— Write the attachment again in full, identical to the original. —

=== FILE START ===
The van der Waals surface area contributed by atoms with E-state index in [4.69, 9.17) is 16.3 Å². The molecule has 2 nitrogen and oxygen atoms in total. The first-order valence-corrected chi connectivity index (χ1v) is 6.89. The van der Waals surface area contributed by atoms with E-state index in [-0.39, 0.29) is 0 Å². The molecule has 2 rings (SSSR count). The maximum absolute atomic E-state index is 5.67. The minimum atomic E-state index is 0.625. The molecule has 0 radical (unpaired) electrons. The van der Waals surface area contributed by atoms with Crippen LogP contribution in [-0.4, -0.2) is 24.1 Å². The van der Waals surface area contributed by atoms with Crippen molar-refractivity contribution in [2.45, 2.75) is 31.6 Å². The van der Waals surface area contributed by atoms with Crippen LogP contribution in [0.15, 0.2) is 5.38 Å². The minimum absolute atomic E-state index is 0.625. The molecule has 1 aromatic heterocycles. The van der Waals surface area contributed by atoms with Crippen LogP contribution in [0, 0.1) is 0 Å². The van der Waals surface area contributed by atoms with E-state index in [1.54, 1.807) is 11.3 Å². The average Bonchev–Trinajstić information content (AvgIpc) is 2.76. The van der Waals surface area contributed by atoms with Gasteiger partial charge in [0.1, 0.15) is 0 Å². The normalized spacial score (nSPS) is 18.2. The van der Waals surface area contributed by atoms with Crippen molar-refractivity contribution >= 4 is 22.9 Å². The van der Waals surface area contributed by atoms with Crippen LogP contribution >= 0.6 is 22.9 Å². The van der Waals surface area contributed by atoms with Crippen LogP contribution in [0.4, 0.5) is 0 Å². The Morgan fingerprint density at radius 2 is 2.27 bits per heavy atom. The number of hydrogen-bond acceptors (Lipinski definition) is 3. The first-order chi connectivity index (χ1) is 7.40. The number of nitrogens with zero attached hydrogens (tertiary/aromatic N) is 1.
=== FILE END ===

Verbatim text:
The van der Waals surface area contributed by atoms with E-state index in [4.69, 9.17) is 16.3 Å². The molecule has 2 nitrogen and oxygen atoms in total. The first-order valence-corrected chi connectivity index (χ1v) is 6.89. The van der Waals surface area contributed by atoms with E-state index in [-0.39, 0.29) is 0 Å². The molecule has 2 rings (SSSR count). The maximum absolute atomic E-state index is 5.67. The minimum atomic E-state index is 0.625. The molecule has 0 radical (unpaired) electrons. The van der Waals surface area contributed by atoms with Crippen LogP contribution in [-0.4, -0.2) is 24.1 Å². The van der Waals surface area contributed by atoms with Crippen molar-refractivity contribution in [2.45, 2.75) is 31.6 Å². The van der Waals surface area contributed by atoms with Crippen LogP contribution in [0.15, 0.2) is 5.38 Å². The minimum absolute atomic E-state index is 0.625. The molecule has 1 aromatic heterocycles. The van der Waals surface area contributed by atoms with Crippen LogP contribution in [0, 0.1) is 0 Å². The van der Waals surface area contributed by atoms with E-state index in [1.54, 1.807) is 11.3 Å². The average Bonchev–Trinajstić information content (AvgIpc) is 2.76. The van der Waals surface area contributed by atoms with Gasteiger partial charge in [0.1, 0.15) is 0 Å². The normalized spacial score (nSPS) is 18.2. The van der Waals surface area contributed by atoms with Crippen molar-refractivity contribution >= 4 is 22.9 Å². The van der Waals surface area contributed by atoms with Crippen LogP contribution >= 0.6 is 22.9 Å². The van der Waals surface area contributed by atoms with Crippen LogP contribution in [0.4, 0.5) is 0 Å². The Morgan fingerprint density at radius 2 is 2.27 bits per heavy atom. The number of hydrogen-bond acceptors (Lipinski definition) is 3. The first-order chi connectivity index (χ1) is 7.40. The number of nitrogens with zero attached hydrogens (tertiary/aromatic N) is 1.